Read the entire article in the Sun Herald.
For Rob Alexander, a cow-calf rancher in Elbert County, Colo., the program could be just another drain on his already wafer-thin profit margin."I have to buy this new tool to put a tag in the ear, and then I have to buy new software to scan the tags," he said. "Will it make my life more complicated? Yes. Am I excited about that? No. To the producer who's on the short end of the stick, this smells like a rat, because most of the burden is going to be on us."Alexander, who hasn't registered his ranch, is a Pikes Peak or Bust Rodeo Foundation board member and wonders how the program will affect rodeos and the contractors that provide rodeo stock. He's also curious about its impact on county and state fairs; his daughter shows 4-H calves.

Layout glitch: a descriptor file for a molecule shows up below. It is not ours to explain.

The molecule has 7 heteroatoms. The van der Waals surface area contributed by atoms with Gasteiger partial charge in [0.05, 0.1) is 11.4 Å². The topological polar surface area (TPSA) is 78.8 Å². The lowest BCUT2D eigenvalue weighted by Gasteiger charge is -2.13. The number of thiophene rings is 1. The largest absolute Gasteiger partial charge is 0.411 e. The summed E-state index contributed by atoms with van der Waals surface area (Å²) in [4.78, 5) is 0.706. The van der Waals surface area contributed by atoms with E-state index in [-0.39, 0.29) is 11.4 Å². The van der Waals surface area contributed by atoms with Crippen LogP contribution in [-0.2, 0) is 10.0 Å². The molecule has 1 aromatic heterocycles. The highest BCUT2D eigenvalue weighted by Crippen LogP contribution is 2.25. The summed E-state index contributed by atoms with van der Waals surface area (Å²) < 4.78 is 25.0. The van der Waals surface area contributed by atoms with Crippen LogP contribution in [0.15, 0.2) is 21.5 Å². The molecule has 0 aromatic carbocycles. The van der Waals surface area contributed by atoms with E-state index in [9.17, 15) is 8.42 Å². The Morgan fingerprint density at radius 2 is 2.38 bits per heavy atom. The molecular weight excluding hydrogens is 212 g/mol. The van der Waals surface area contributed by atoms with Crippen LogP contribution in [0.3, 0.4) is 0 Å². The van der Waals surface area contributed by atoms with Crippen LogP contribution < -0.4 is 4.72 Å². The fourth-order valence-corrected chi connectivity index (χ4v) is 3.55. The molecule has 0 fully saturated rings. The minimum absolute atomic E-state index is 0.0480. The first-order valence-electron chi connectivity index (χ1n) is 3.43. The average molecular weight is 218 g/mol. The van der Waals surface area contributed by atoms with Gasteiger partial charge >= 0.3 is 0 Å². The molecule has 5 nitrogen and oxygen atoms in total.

Joel Franz of Burlington, Colo., a cattle rancher for 50 years, is like many of his friends. He hasn't signed up his ranch and takes issue with a voluntary program he said pushes registration through 4-Hers and with bribes. Some states offer cash to register, he said."There is no law that says it has to be done," he said. "Not by anybody."
Sunday, November 12, 2006
at 6:41 AM